The prison does not supply bras – there are 350 women – decide how many sizes you would need and how many bras of each size, there is no way the government would supply free bras. You can get you relatives to send clothes in or there are charities that help some girls, but if you had bras on the outside, you can get those ones sent in.
    Standovers and assaults are always stopped by officers if they are aware. Most of this happens in secret and few women go to staff about it as they fear reprisals.
    There are good programmes but there is a waitlist as everyone needs to be ready to do the course – some women want to do them to impress the judge or parole board but don’t want to change. They use the course to get access to vulnerable women they can standover.
    You can get education as well and also vocational training like barista but you have to be sentenced, no use taking a place on a course then being released and not completing it, you’ve taken a place someone else could have had.
    SERT go around the units but they are always in the same uniform as the other officers. They are mostly female officers.
    If you attack someone you’ll end up on segregation but you still get to see and talk to others. It’s usually just for 7 or 14 days. You’ll be there longer if you get reclassed as maxi but you’ve got to be consistently violent to the rest of the women to get that.
    I can’t comment on the admin stuff.
    If you attack someone you’ll end up on segregation but you still get to see and talk to others. It’s usually just for 7 or 14 days. You’ll be there longer if you get reclassed as maxi but you’ve got to be consistently violent to the rest of the women to get that.
    I can’t comment on the admin stuff except to say that Corrections is very bureaucratic and everything takes ages, but you do get there in the end.
    Most of this article was based on one or two women who weren’t telling the truth.

    • The article was based on the report of the prison inspectorate, an independent body with oodles of experience and a proven lack of bias. If you truly consider that most of what I have written is false, then you should contact the inspectorate and tell them so. I believe them because they are independent and their jobs rely on factual reporting – they wouldn’t last long if they made it up. I assume you wok in the units targets as problematic. Thank you for writing but until they rescind their report, I am inclined to believe them. Women prisoners have a very different profile than men. They are younger, more likely to be Maori and while they commit a range of crimes, most are in there because of dishonesty/ fraud and drugs.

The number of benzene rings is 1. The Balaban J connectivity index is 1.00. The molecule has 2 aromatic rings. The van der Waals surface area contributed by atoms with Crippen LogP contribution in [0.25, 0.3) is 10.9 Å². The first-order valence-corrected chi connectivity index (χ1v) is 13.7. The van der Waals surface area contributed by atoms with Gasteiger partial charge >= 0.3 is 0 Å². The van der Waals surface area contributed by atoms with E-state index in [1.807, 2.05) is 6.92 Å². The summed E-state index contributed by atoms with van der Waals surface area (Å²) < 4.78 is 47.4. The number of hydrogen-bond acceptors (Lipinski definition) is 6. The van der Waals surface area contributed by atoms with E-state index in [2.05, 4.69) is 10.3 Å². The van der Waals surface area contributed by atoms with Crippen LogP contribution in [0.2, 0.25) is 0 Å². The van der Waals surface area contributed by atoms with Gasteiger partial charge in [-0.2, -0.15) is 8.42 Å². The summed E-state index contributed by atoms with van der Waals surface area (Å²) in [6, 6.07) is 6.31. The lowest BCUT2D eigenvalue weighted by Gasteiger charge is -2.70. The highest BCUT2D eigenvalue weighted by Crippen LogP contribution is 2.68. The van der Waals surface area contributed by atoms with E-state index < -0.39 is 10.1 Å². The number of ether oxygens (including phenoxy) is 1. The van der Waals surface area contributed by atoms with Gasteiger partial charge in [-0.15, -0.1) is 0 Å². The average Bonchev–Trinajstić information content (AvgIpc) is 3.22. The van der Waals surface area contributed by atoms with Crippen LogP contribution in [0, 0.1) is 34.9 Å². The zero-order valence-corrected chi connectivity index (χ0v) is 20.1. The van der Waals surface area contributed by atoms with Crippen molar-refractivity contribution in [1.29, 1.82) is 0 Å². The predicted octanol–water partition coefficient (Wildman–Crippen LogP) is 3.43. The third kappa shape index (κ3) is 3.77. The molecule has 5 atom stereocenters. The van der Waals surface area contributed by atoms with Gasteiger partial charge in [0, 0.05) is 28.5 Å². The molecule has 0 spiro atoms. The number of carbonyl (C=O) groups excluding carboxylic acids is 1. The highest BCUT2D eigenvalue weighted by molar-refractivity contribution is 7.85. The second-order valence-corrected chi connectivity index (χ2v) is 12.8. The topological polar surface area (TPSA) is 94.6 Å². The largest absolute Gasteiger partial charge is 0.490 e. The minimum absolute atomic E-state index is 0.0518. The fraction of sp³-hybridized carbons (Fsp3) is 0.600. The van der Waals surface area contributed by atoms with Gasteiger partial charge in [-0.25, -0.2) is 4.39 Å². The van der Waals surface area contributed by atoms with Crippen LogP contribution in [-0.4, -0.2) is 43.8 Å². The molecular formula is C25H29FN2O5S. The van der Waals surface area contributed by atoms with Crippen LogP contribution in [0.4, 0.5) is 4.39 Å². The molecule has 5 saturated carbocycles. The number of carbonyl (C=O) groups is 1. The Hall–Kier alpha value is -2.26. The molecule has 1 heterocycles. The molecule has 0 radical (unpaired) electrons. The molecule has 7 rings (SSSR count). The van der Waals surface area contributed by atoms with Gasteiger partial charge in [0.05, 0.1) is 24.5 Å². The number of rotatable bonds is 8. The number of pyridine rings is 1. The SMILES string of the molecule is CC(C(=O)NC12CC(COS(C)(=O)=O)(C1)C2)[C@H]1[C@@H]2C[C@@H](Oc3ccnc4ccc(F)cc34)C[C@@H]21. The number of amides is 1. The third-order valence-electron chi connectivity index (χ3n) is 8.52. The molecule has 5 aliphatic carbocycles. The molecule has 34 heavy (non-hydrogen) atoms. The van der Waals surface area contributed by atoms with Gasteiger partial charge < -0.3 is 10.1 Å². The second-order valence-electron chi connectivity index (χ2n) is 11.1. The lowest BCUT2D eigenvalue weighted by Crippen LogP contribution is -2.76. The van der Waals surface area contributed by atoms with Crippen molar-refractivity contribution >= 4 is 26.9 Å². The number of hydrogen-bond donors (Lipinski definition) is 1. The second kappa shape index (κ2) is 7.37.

6. Thanks for writing this Liz. I am ashamed about the supposed ‘corrections’ outfit. Why don’t they just call it ‘incarceration’.

    To this day I cannot understand why that moron from the sensible sentencing trust was taken on a trip to one of the Nordic countries that really does do rehabilitation and then on to Texas this was with a group of politicians and others. They saw the possibilities for rehab. But Texas was the one that git wanted.

    What of the politicians where the hell did they go – aah just another little junket.

    Maori should be working with Maori to make the change not those that really do believe in the lock em up and throw away the key philosophy.

  7. Mā te titiro me te whakarongo ka puta mai te māramatanga.
    By looking and listening, we will gain insight.

    https://inspectorate.corrections.govt.nz/news/news_items/inspection_report_released_for_auckland_region_womens_corrections_facility

    https://inspectorate.corrections.govt.nz/__data/assets/pdf_file/0004/42538/ARWCF_inspection_report_FINAL.pdf

    “Two thirds of women prisoners are Māori, most are young, lacking formal education and with uncertain futures.” (Gordon)

    If this is correct, and if there is no specific administrative justification for this figure, this would certainly reflect a seriously racist socio-economic and cultural situation in the country.

    • How we treat prisoners is the litmus test of our society, if not our civilisation. It is difficult to love these broken individuals, but somehow we must. Especially the women, who will frequently leave prison, and go on to produce the next generation of broken, abused individuals.

      The essence of criminality is the inability or unwillingness of a person to find a place for themselves in the ordinary world of work. No person, male or female should leave prison without having some skill they can use for gainful employment, a job to go to, and counseling to prepare them for it. You don’t need a degree in criminology to know that rehabilitaion is essential to breaking the cycle of recidivism. But if even ordinary taxpaying citizens are being abandoned by the government to lifelong precarity, housing insecurity and labour exploitation, what chance do prisoners have?